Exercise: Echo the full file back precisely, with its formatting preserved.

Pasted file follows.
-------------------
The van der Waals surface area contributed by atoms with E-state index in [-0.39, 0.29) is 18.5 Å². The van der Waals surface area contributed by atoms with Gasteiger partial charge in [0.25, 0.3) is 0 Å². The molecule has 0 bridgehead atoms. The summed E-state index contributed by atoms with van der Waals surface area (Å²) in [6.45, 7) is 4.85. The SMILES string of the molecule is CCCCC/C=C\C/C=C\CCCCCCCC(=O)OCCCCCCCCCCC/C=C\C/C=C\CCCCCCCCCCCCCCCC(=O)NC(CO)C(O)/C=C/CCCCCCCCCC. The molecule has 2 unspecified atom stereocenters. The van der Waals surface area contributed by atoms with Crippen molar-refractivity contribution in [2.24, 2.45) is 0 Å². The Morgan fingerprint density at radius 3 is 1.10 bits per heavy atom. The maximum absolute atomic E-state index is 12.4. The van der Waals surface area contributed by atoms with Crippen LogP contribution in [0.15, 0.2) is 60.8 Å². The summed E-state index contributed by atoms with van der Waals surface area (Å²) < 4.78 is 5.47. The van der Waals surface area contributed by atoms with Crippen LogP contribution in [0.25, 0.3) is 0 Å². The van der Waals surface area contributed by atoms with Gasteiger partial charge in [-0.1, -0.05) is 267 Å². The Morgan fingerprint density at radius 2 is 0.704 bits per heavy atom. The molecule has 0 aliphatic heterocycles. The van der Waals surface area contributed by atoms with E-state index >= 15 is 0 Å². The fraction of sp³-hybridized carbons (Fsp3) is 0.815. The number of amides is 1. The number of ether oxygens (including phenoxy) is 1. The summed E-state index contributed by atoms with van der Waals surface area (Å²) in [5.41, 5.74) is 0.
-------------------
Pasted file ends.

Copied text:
The van der Waals surface area contributed by atoms with E-state index in [-0.39, 0.29) is 18.5 Å². The van der Waals surface area contributed by atoms with Gasteiger partial charge in [0.25, 0.3) is 0 Å². The molecule has 0 bridgehead atoms. The summed E-state index contributed by atoms with van der Waals surface area (Å²) in [6.45, 7) is 4.85. The SMILES string of the molecule is CCCCC/C=C\C/C=C\CCCCCCCC(=O)OCCCCCCCCCCC/C=C\C/C=C\CCCCCCCCCCCCCCCC(=O)NC(CO)C(O)/C=C/CCCCCCCCCC. The molecule has 2 unspecified atom stereocenters. The van der Waals surface area contributed by atoms with Crippen molar-refractivity contribution in [2.24, 2.45) is 0 Å². The Morgan fingerprint density at radius 3 is 1.10 bits per heavy atom. The maximum absolute atomic E-state index is 12.4. The van der Waals surface area contributed by atoms with Crippen LogP contribution in [0.15, 0.2) is 60.8 Å². The summed E-state index contributed by atoms with van der Waals surface area (Å²) < 4.78 is 5.47. The van der Waals surface area contributed by atoms with Crippen LogP contribution in [0.25, 0.3) is 0 Å². The van der Waals surface area contributed by atoms with Gasteiger partial charge in [-0.1, -0.05) is 267 Å². The Morgan fingerprint density at radius 2 is 0.704 bits per heavy atom. The molecule has 0 aliphatic heterocycles. The van der Waals surface area contributed by atoms with E-state index >= 15 is 0 Å². The fraction of sp³-hybridized carbons (Fsp3) is 0.815. The number of amides is 1. The number of ether oxygens (including phenoxy) is 1. The summed E-state index contributed by atoms with van der Waals surface area (Å²) in [5.41, 5.74) is 0.